In Focus: Ara Güler's Anatolia
Ara Güler, the “Eye of Istanbul,” is famous for his iconic snapshots of the city in the 1950s and '60s. But with an archive of more than 800,000 photographs, Güler's body of work contains far more than these emblematic images. In December 2013, the Freer and Sackler Galleries will open an exhibition of never-before-shown works by the legendary photographer. Curated by Johns Hopkins University students in partnership with the museums, the installation will examine Güler's definition of himself as a photojournalist through the presentation of his photographs.
Featured are photographs of medieval Seljuk and Armenian buildings that Güler took in 1965. The exhibition therefore brings images of important Anatolian monuments to an American audience, highlighting Turkey's cultural history. Beyond appreciating their subject matter, the display asks visitors to think critically about the way images were created. The exhibition guides viewers into a critical debate about photography: documentation versus art.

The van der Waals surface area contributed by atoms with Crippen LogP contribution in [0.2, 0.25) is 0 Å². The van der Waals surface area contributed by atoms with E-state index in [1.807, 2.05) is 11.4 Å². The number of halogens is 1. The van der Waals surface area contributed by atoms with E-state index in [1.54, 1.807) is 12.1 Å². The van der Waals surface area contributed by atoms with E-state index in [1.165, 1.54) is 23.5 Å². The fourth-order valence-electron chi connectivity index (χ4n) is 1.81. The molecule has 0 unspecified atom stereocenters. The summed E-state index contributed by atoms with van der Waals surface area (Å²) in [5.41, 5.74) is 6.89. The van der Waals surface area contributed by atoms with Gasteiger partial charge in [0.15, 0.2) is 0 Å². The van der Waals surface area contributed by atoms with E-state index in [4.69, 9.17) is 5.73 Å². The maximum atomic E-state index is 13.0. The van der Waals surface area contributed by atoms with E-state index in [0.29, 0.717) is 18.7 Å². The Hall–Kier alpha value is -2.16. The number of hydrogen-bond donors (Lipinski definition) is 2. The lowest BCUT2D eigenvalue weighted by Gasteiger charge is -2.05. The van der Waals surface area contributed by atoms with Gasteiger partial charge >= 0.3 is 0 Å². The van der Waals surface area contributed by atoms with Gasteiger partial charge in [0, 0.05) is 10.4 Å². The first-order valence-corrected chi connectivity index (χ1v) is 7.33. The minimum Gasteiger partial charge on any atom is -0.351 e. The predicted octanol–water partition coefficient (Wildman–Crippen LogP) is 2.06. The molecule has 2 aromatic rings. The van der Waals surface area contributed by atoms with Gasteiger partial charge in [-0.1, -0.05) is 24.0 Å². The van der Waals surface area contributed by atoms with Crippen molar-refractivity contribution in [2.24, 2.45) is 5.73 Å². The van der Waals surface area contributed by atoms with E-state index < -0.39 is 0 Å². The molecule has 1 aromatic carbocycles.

Chigusa and the Art of Tea
The power of seeing, the power of naming. Japanese collectors in the sixteenth century used the compact tea room as the setting for interacting with objects. Looking closely at form and surface, they singled out exceptional works and gave them personal names. These named objects could develop a reputation and a history as they were displayed and used in tea gatherings. Chigusa and the Art of Tea shows how one Chinese storage jar was transformed into a vessel worthy of display, adornment, and contemplation. Diaries of tea events reveal what the writers admired about Chigusa, which appears alongside other cherished objects—Chinese calligraphy, Chinese and Korean tea bowls, Japanese stoneware jars and wooden vessels—used during this formative era of Japanese tea culture.
Current ExhibitionsThe Peacock Room Comes to America: Exhibiting Freer’s Bibles
Through February 16, 2014
All current exhibitions »
Past exhibitionsLearn about past exhibitions from 2002 to the present.
Past exhibitions »